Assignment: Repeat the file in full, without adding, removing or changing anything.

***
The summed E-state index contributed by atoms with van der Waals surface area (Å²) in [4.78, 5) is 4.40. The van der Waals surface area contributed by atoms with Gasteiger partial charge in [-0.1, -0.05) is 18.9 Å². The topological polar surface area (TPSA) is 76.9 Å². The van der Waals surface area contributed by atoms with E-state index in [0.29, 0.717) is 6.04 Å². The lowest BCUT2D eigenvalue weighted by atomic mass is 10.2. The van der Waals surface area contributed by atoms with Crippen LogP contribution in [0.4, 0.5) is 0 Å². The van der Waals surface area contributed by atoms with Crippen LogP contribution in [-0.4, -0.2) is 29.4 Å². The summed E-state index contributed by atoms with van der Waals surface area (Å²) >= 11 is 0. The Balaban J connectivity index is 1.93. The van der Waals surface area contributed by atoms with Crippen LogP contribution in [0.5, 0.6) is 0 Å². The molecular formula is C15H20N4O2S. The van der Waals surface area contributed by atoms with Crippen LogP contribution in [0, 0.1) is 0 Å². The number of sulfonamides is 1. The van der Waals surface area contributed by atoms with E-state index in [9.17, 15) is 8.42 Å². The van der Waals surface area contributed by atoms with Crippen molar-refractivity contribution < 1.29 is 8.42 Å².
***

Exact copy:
The summed E-state index contributed by atoms with van der Waals surface area (Å²) in [4.78, 5) is 4.40. The van der Waals surface area contributed by atoms with Gasteiger partial charge in [-0.1, -0.05) is 18.9 Å². The topological polar surface area (TPSA) is 76.9 Å². The van der Waals surface area contributed by atoms with E-state index in [0.29, 0.717) is 6.04 Å². The lowest BCUT2D eigenvalue weighted by atomic mass is 10.2. The van der Waals surface area contributed by atoms with Crippen LogP contribution in [0.4, 0.5) is 0 Å². The van der Waals surface area contributed by atoms with Crippen LogP contribution in [-0.4, -0.2) is 29.4 Å². The summed E-state index contributed by atoms with van der Waals surface area (Å²) >= 11 is 0. The Balaban J connectivity index is 1.93. The van der Waals surface area contributed by atoms with Crippen LogP contribution in [0.5, 0.6) is 0 Å². The molecular formula is C15H20N4O2S. The van der Waals surface area contributed by atoms with Crippen LogP contribution in [0, 0.1) is 0 Å². The number of sulfonamides is 1. The van der Waals surface area contributed by atoms with E-state index in [9.17, 15) is 8.42 Å². The van der Waals surface area contributed by atoms with Crippen molar-refractivity contribution < 1.29 is 8.42 Å².